After a slow start, the Dallas Mavericks have won three of four and, at least on the surface, it appears as if the team could be rounding into form as a solid-yet-unspectacular team in the Western Conference. However, expectations were a little bit higher in some circles for the Mavericks and, given the exceptional play of rookie Luka Doncic in the early portion of his NBA career, it stands to reason that a 5-8 start would be cause for some level of disappointment.
On Monday, Tim MacMahon of ESPN shed a bit of light on one particular aspect of the Mavericks in the site’s power rankings. In short, it was a cautionary tale in evaluating free agent addition DeAndre Jordan and how his raw statistics don’t paint the most accurate picture of his early-season contributions.
Don’t be deceived by DeAndre Jordan’s solid statistics. He has been a major disappointment for the Mavs. He has rubbed teammates the wrong way with what they perceive as selfish play, the most blatant example being when he stole an uncontested rebound from Luka Doncic by putting his forearm in the prized rookie’s back and tipping the ball away. Jordan’s disinterest in playing help defense has been a big problem as Mavs opponents light up the scoreboard.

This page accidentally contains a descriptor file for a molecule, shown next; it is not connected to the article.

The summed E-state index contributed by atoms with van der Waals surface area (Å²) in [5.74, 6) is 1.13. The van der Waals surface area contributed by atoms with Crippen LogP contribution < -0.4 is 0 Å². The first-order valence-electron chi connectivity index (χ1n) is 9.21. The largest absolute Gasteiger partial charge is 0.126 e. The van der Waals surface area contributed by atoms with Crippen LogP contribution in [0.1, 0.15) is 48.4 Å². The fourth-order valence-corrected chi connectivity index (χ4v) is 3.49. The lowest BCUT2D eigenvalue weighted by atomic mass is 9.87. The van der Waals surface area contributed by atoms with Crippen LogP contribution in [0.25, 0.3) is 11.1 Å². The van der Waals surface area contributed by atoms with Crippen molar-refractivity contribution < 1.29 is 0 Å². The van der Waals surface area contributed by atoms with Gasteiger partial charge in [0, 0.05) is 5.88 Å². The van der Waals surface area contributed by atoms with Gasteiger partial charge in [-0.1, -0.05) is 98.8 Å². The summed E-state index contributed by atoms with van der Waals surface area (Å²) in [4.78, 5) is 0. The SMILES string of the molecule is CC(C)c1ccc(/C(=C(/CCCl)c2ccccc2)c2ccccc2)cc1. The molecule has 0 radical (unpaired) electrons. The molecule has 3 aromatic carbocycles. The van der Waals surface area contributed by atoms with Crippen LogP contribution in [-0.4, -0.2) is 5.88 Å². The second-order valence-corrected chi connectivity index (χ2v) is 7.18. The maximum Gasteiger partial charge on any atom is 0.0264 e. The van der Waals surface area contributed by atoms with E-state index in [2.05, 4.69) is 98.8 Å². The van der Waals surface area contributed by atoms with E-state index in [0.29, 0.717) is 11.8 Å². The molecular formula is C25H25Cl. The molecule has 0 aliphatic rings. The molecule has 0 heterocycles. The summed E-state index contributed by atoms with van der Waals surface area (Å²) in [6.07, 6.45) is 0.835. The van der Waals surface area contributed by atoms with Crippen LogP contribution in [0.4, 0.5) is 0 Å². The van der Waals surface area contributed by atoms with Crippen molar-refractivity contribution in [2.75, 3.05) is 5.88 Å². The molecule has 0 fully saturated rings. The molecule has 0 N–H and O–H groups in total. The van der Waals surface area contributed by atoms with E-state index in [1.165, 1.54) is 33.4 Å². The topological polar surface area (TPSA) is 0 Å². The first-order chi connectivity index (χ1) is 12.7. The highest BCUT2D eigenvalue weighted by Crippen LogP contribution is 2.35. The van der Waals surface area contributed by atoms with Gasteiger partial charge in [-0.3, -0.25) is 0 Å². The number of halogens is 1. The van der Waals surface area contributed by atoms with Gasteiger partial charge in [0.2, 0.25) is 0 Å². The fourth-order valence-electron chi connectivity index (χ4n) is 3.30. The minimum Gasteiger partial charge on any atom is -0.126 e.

As MacMahon notes, the veteran big man is averaging 11.2 points and 13.7 rebounds per game and, as is customary with Jordan, his efficiency is impressive to the tune of 62.4 percent shooting from the field. Beyond that, Jordan is suddenly a good free throw shooter, making 81.3 percent of his attempts at the stripe, which would seemingly be a recipe for something of a feel-good story.
Still, MacMahon’s reporting indicates that there is some potential unrest in Dallas with regard to Jordan and a deeper look at his early-season play yields a less favorable picture. Perhaps the most damaging nugget comes from the on-off numbers, as the Mavericks are being outscored by 6.1 points per 100 possessions with their center on the floor. When Jordan heads to the bench, Dallas is actually outscoring opponents by a hefty margin (+6.7 points per 100). Even with small sample size caveats, it has been clear that the Mavericks are operating at a higher level without Jordan.
It stands to reason that, at the age of 30, Jordan would be turning the corner toward the twilight of his career, particularly with his reliance on size and athleticism to this point. Still, the rumblings behind the scenes could be cause for concern and, if nothing else, this reporting can serve as a reminder that box-score statistics often don’t tell the entire story.